d) Trial separation: Kind of like a vacation from each other. Maybe with some self-imposed isolation, clearer heads will prevail, and you will each be able to objectify the situation. Some counselors advise this if the relationship has gotten ugly enough to warrant action being taken, but neither of you is yet ready to call it quits irredeemably. This process can work, but trial separation is fraught with pitfalls. For example, it could be, if she agrees readily, just an excuse to get you out of the house -- permanently, with the 'trial' part being a ploy to avoid a nasty confrontation. Or, you may take it as tacit approval to dust off your Tomcat Kit and get yourself embroiled in some tawdry liaison from which there will be no return. Or, it just might be that this is the first step to a genuine separation.
e) Marriage in name only: This is a kind of pussy way to fool the kids by pretending that everything is just lovely and Mommy and Daddy are still together. That's working from the assumption your kids are deaf and blind. Forget that ruse. They know what the hell's going on. Sometimes such a sham marriage is also an attempt to fool the in-laws and the neighbors. In the process, husband and wife continue to share the family nest, but they sleep in separate rooms and cross paths as little as possible. It's a scenario that's about as much fun as pulling out nostril hairs with tweezers. Not advised. Causes tears and mammoth stress on both parties, not to mention the aforementioned kids.
f) Real separation: Enough pretending, this is the true SLTD (separation leading to divorce). This is, in my experience, the most agonizing part of the process of legal disentanglement. Emotions will be trashed and you and your former blushing bride will say things to each other that you didn't think you were capable of uttering, and for which you will be ashamed for years afterward if you're any kind of a decent human being. Tempers flare in times of maximum stress, and the thought process is a bit skewed. Separation is an ugly and uncivilized life episode that is better to be rid of sooner rather than later. Some people carry the pretending on for years. I advise against it. If you've made your decision, then get a lawyer and move to a divorce. It's easier for all concerned.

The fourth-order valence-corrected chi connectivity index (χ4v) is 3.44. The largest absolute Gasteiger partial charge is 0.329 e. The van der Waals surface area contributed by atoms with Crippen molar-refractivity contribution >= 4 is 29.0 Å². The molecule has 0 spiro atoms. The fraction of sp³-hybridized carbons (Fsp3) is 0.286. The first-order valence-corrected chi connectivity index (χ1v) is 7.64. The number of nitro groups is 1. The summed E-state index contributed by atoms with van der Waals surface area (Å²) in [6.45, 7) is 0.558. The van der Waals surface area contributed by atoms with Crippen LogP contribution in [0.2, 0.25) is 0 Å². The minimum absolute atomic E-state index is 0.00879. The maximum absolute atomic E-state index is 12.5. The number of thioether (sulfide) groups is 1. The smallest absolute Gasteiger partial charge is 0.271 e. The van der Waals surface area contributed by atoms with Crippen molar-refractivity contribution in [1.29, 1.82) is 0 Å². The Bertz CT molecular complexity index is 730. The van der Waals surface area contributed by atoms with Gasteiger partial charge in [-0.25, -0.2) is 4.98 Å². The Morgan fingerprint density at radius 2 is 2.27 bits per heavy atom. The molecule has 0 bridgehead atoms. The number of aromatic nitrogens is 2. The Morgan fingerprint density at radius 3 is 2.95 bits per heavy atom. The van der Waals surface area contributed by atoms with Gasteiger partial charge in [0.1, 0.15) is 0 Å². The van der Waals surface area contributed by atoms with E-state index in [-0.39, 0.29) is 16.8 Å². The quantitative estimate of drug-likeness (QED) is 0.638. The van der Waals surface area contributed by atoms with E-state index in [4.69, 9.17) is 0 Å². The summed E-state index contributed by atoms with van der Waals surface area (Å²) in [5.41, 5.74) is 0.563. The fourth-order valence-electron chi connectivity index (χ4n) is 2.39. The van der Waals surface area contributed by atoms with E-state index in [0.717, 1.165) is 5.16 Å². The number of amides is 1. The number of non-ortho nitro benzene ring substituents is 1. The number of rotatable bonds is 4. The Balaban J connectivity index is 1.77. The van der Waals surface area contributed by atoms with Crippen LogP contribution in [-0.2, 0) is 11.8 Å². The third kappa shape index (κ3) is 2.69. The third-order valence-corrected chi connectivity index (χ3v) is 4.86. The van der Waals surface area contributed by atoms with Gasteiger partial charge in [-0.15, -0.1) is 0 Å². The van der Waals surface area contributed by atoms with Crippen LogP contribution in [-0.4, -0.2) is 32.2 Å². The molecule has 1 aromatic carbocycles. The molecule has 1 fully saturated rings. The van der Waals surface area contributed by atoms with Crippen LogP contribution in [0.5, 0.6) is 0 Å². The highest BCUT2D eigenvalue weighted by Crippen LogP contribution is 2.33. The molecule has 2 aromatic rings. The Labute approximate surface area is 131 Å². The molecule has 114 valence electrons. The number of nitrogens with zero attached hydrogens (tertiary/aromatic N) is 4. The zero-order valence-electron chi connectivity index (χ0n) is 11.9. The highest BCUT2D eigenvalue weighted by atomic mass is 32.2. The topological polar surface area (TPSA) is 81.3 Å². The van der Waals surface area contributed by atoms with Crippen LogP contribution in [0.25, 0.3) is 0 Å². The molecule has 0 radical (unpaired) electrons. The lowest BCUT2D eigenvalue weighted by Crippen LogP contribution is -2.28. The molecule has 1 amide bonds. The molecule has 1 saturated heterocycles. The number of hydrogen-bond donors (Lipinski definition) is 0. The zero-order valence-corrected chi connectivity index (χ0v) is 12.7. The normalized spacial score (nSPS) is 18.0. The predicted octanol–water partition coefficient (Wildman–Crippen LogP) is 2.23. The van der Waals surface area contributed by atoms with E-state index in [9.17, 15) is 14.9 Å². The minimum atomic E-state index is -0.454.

*Cautionary note: You might be tempted, due to residual love, lust, nostalgia or whatever else stirs you to want to 'do it to her one more time.' This is dangerous territory, and can lead to even more emotional torment. I suppose there are cases where a little nookie has gotten a couple back together, but it's rare. If marriage was just about sex, then you wouldn't be getting divorced.
g) Divorce: The ultimate failure to communicate. Once you've sorted out all the crap during the separation period, the final decree is justbit oftof an anti-climax. Of course, what you did have to sort out prior to the final decree was just a tad more demanding than the breakup of General Motors would be. If there are kids, there is custody and visitation, and the fact that they will forever after hate you when it suits them, and love you to bits during those intervals when they hate your erstwhile spouse. There's money. There's lots of money involved. Scuttle those plans for early retirement, because life will get much costlier from this point, unless you married an heiress. There's the house. No matter how much you love it, if she's got the kids, she will live there. You will live in a trailer or seedy apartmentent. There's property. She'll get all the nice china and cutlery, and you'll get the Wal-Mart bargain bin everyday shit. Don't know why it works like this, but it seems to. You, on the other hand, will get the outboard motor, the chainsaw, the moose-head, and the socket-wrench set. There, now don't you feel better?
Finally, there's the emotional devastation. You never thought it would come to this. When that final decree is completed, there is a certain sense of relief, but also deep sadness, too. Couldn't we have done better? Maybe, and maybe not. You have to learn to live with that, and hold fast to the belief that life will improve. It will if you let it. But not for a while.